This Sunday, my son is getting baptised and our congregation is celebrating the Lord’s Supper. It is a rare opportunity to experience both Sacraments on the same day and therefore it is an occasion to consider how they function together.
The label ‘sacrament’ came from the Latin translation of the Greek word ‘mustérion,’ or ‘mystery’ for us in English. Unfortunately, for most of us, the Sacraments remain too much of a mystery and we miss out on the richness of this gift from God.
The beauty of the Sacraments is that the Spiritual realm converges head on with the material realm. Real water, real bread and real wine (or grape juice!) are used as God ordained elements of blessing.
Having worked as an automotive engineer for eight years, nothing excited me more than seeing the much laboured-over Computer Aided Design come into existence in the first prototype. In the same way, the sacraments materially represent the great non-material realities of God. God’s word in the scriptures are sufficient means of communicating these realities, yet for our sake, he has given us the privilege and joy of experiencing them in material forms.
1 Corinthians 10:1-5 alludes to both baptism and communion as a metaphoric experience of the Israelites in Exodus. Here, Israel’s baptism occurred through the red sea crossing and under the cloud that guided them through the desert. The sea crossing and cloud functioned to define who God’s people were and to display his presence and power to redeem. Additionally, God gave ‘spiritual’ food and drink to them throughout their pilgrimage. This food and drink sustained their bodies. While the manna God provided was sufficient, he graciously went above and beyond to give them quail to reassure them of his provision in their weakness.
The sacraments are to be desired, they distinguish God’s people and display his redemption, presence, provision and promises.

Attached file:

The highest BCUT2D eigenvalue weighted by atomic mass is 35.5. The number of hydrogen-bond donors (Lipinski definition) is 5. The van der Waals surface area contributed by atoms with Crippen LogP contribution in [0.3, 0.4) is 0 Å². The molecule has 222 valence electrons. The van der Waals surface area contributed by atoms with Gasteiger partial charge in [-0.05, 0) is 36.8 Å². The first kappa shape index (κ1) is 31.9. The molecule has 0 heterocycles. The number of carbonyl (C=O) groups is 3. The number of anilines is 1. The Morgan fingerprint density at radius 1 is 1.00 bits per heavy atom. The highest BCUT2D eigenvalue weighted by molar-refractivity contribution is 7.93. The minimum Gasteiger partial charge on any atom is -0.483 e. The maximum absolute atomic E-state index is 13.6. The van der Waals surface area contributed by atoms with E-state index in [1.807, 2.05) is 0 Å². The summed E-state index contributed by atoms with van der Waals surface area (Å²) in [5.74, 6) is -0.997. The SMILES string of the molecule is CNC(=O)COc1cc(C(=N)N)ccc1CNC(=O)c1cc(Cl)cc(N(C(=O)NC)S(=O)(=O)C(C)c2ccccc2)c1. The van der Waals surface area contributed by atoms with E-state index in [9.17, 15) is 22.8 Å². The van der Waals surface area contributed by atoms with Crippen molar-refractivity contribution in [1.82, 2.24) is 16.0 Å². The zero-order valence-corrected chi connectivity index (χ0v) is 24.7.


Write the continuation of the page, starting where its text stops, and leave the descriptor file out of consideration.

The same occurs in the Lord’s Supper, where the promises of God become visible and our weak faith is reassured that Christ in with us and his death is sufficient for our salvation. The Sacraments provide a visible and material experience, which leaves us in awe of the deeds and promises of God.
However, the Sacraments are like fireworks, having the potential to leave you in awe, they also have the alternate potential to injure. Verse 5 says ‘Nevertheless, God was not pleased with most of them; their bodies were scattered over the desert.’ While Israel participated in sacraments, they were not the means of their salvation, for most of them did not match their participation in them with the faith that was required to enter the Promised Land. Thus, as a result, they died in the desert.
Would it have been better for those who died to have remained in Egypt, not receiving the Sacraments at all?
The sacraments are to be desired, they distinguish God’s people and display his redemption, presence, provision and promises. They leaves us in awe, but be careful, like fireworks, they have the potential to injure.
It is not possible to remain unchanged when we participate in the Sacraments.
Luke McSeveny is married to Joanna and has three children. He is an elder at Geelong West Presbyterian Church and is studying theology at PTC.